I found another way to set Vim as the default text editor in Ubuntu but I would like to know why this tutorial is not working for me:


Here's what I did:

I edited ~/.bashrc by adding these 2 lines:

export EDITOR='vi'
export VISUAL='vi'

Then I typed the command:

source .bashrc

I also tried to log out of my account and then log back in but it's still not working.

When I try to open the /etc/sudoers file it opens with Nano text editor instead of Vim.

  • 2
    When I try to open the /etc/sudoers file -- What command did you use to open that? Feb 6 at 17:28
  • @Archisman Panigrahi sudo visudo /etc/sudoers Feb 6 at 21:04

2 Answers 2


The following command changes the system's default editor:

sudo update-alternatives --config editor

You will get prompted with the available editors, select vim from the list.


The link that you followed was unfortunately generated by ChatGPT, and it demonstrates some of the issues with AI-generated content (and why we ban AI-generated answers here on Ask Ubuntu) see footnote. It's surprising, and a bit disappointing, to see a reputable hosting provider using ChatGPT-generated articles.

The reality is that there are, historically, many ways to choose an editor, and different applications use different methods. ChatGPT came up with a good "guess" (as it often does), but that method only works for some applications, so I'd consider it "wrong" as the answer to an article about, "How to set the default text editor in Linux". The correct answer would be something more like, "It depends on the application".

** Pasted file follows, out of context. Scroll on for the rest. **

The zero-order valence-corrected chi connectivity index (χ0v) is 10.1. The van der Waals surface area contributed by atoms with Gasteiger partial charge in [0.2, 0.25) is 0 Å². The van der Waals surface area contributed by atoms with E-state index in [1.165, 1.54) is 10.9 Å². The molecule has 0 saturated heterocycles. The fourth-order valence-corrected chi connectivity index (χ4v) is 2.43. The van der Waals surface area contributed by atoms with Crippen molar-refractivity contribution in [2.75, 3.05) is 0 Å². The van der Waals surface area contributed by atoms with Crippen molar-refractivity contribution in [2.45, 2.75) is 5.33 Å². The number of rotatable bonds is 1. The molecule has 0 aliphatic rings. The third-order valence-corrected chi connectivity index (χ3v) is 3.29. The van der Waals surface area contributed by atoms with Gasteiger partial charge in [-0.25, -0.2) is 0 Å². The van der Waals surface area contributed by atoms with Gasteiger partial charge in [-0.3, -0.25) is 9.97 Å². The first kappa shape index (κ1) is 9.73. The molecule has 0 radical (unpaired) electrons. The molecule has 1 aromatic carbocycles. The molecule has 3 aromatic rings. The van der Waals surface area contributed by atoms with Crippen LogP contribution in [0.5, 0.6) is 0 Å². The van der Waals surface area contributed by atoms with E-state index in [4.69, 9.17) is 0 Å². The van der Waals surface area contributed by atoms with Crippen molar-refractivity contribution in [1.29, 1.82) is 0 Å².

For instance:

  • crontab -e uses select-editor to allow the user to select their preferred editor the first time it is run. The EDITOR and VISUAL environment variables will override this selection, however, if either is present.

  • Conversely, git defaults to using vi, which can be overridden by the presence of an EDITOR or VISUAL environment variable, which can in turn also be overridden by the core.editor Git configuration.

  • visudo can use the EDITOR and VISUAL variables, but only (if I'm reading man visudo correctly) if the editor or env_editor settings are configured in sudoers. By default, in the absence of these settings and variables, it defaults to /usr/bin/editor. Under Ubuntu, with the alternatives system, /usr/bin/editor is a symlink to /etc/alternatives/editor, which in turn is a symlink to your preferred editor (nano by default).

    As mentioned in the other existing answer, this symlink (as with any in the alternatives system) can be updated using the update-alternatives command.

And these methods for choosing a default editor can even vary from distribution-to-distribution, and some defaults can be compiled into the applications.


Certainly, it's easy for a human to make similar mistakes (and I can't promise that mine isn't error-free), but ChatGPT (currently, at least) seems to have a knack for delivering answers that don't quite answer the question that was asked (as in this case), or worse, completely make up settings that don't even exist.

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